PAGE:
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The nitroaldol reaction (often called Henry reaction after the Belgian chemist who first described it) or nitro-aldol reaction, is a classic carbon–carbon bond formation reaction, from the combination of a nitroalkane and an aldehyde or ketone in the presence of a base to form β-nitro alcohols. It is nearly analogous to the aldol reaction that had been discovered 23 years prior that couples two carbonyl compounds to form β-hydroxy carbonyl compounds known as "aldols" (aldehyde and alcohol).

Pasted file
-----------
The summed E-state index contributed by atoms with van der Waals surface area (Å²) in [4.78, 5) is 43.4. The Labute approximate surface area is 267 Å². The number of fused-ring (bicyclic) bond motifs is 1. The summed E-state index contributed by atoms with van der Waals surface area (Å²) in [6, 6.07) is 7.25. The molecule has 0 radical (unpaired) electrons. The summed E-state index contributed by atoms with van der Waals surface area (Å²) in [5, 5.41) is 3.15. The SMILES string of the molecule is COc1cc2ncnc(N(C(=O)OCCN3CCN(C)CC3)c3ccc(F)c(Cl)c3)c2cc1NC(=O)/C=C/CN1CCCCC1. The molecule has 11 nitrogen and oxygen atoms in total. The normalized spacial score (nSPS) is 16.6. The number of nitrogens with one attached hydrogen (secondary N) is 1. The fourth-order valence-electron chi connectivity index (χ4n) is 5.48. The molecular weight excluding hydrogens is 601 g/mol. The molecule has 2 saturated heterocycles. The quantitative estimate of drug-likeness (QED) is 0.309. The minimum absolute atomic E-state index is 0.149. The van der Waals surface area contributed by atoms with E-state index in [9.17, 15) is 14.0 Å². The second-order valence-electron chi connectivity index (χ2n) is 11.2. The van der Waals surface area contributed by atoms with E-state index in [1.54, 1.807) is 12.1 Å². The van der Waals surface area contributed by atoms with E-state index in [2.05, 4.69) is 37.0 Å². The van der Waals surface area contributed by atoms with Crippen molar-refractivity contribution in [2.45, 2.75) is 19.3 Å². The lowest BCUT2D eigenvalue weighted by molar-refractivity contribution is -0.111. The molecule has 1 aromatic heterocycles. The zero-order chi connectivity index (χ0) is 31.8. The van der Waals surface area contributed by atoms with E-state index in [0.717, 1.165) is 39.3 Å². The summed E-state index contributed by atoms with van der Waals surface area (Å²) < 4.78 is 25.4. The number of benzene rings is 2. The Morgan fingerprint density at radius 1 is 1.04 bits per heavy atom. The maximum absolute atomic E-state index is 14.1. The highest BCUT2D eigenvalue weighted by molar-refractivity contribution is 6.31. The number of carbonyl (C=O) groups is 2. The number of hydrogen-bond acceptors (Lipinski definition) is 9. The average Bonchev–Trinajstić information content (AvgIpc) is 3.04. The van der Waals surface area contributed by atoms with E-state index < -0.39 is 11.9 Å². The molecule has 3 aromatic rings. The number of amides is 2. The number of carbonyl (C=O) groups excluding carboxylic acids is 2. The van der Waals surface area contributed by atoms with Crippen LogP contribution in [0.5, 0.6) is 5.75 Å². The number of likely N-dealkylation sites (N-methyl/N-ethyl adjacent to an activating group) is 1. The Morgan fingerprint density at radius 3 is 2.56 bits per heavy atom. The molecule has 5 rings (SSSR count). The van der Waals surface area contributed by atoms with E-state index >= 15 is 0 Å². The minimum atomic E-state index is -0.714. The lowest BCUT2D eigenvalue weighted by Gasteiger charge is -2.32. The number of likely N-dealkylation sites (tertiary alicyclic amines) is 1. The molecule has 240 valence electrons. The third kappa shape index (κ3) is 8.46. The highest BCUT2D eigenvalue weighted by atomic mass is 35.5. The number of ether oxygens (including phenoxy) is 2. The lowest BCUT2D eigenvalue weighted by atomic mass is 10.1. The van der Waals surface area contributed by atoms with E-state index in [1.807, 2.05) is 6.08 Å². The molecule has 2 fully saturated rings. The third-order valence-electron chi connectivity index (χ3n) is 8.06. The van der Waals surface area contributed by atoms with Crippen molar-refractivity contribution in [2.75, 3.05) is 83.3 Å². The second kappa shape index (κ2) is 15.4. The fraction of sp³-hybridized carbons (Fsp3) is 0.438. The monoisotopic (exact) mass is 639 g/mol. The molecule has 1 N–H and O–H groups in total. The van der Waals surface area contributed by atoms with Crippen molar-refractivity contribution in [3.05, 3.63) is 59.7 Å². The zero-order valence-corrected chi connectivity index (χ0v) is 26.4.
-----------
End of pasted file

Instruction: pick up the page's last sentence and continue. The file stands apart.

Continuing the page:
The Henry reaction begins with the deprotonation of the nitroalkane on the α-carbon position forming a resonance stabilized anion. The pKa of most nitroalkanes is approximately 17. This is followed by alkylation of the nitroalkane with the carbonyl containing substrate to form a diastereomeric β-nitro alkoxide. The protonation of the alkoxide by the previously protonated base will yield the respective β-nitro alcohol as product.
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The nitroaldol reaction is commonly employed in the preparation of various nitro compounds and ketones.
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